University of Montana, Vanderbilt, UNC-Chapel Hill, Amherst, Swarthmore, University of Colorado at Boulder, University of California at Berkley, Dartmouth, Yale, Occidental, University of Connecticut, Emerson, University of Southern California. All of these campus communities have publicly grappled with the issue of sexual assault this year due to students and staff filing federal complaints alleging that the schools botched the handling of sexual assault complaints.
We’ve all heard the statistics. One in five women will experience a completed or attempted sexual assault while in college. 80% to 90% of sexual assault cases involve alcohol and 90% of students are assaulted by someone they know. Less than five percent of college victims report the crime to the police.
What is less known is what colleges should actually do about this epidemic. Many schools have focused on the “scare tactic” approach through orientation programming that teaches women to never walk alone after dark and in the case of University of Colorado at Colorado Springs, instructing women to vomit or urinate on would-be attackers. Other schools have instituted self-defense classes and installed emergency blue lights. Universities have adjudicated sexual assault cases by forcing victims to go through “mediation” with their attackers and making perpetrators write book reports as a part of their sanction.
It’s become clear over the last year with the tidal wave of Title IX complaints filed against schools all over the country, that colleges have been doing a pretty lousy job both preventing sexual assault and punishing its perpetrators. A student at UConn was told when she went to report her assault to campus police, “Women need to stop spreading their legs like peanut butter or rape is going to keep on happening 'til the cows come home." A student at UNC-Chapel Hill found herself brought up on honor court charges and threatened with expulsion for publicly speaking out about her assault.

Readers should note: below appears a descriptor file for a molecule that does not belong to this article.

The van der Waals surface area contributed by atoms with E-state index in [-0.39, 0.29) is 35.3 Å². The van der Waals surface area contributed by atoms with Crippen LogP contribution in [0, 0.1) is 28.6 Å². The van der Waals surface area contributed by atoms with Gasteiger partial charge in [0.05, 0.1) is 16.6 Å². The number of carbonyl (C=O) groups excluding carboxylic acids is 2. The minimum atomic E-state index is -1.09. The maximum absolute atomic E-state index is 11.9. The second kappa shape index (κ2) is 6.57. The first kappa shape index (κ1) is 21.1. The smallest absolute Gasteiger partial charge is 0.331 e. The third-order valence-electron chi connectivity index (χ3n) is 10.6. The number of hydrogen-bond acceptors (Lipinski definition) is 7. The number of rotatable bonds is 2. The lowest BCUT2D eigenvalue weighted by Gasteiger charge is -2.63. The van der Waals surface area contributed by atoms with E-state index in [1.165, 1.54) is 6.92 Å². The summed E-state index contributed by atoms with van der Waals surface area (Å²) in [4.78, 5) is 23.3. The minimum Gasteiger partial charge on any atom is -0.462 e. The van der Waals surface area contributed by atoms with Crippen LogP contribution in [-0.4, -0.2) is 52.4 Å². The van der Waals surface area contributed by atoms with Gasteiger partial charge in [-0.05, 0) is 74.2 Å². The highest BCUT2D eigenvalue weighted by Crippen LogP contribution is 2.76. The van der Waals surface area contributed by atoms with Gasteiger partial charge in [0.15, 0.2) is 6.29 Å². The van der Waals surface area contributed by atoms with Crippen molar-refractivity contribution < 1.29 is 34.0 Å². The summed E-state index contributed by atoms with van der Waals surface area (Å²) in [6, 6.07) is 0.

While Title IX was supposed to provide guidance for schools handling these cases, the Department of Education did a poor job explaining what exactly the law mandated. New legislation, the Campus Sexual Violence Elimination Act (SaVE) has just come into effect and will give all colleges and universities clear guidance on how to handle sexual assault, domestic violence, and stalking cases. It sets forth requirements for reporting, education, and adjudication of cases of interpersonal violence. Students who report incidents of violence will be granted certain rights and given access to services to help them recover and continue to pursue their educational endeavors. Those who are accused of assaulting or stalking their fellow students will also be given additional protections.
Colleges and universities will certainly have to comply with the new legislation or face steep penalties, assuming the Department of Education aggressively enforces the law. The real issue is whether schools will simply “comply” or work to make real change on their campuses.
The SaVE Act mandates that colleges must educate their entire communities: faculty, staff and students about sexual and relationship violence. While this is a daunting endeavor on many campuses, it also represents a real opportunity. Substantive research shows that quality education on interpersonal violence, especially bystander intervention can reduce the number of incidents. The newly created National Center for Campus Public Safety could act as a clearinghouse for best practices in interpersonal violence prevention education. If all schools could have access to free or low cost assistance in creating prevention programming, we are less likely to see campuses encouraging women to vomit on attackers and more actual prevention.
The Campus SaVE Act is by no means a silver bullet against sexual and relationship violence. Some would argue that it is a flawed piece of legislation that actually undermines some of the Title IX mandates. Actual enforcement of both Title IX and SaVE could go a long ways in riding our campuses of the epidemic of interpersonal violence.
In her past life, Melinda Manning was an assistant dean of students at UNC-Chapel Hill. She currently is a first year Masters of Social Work student at UNC-CH and in her free time, teaches higher education policy. She can be reached at firstname.lastname@example.org.
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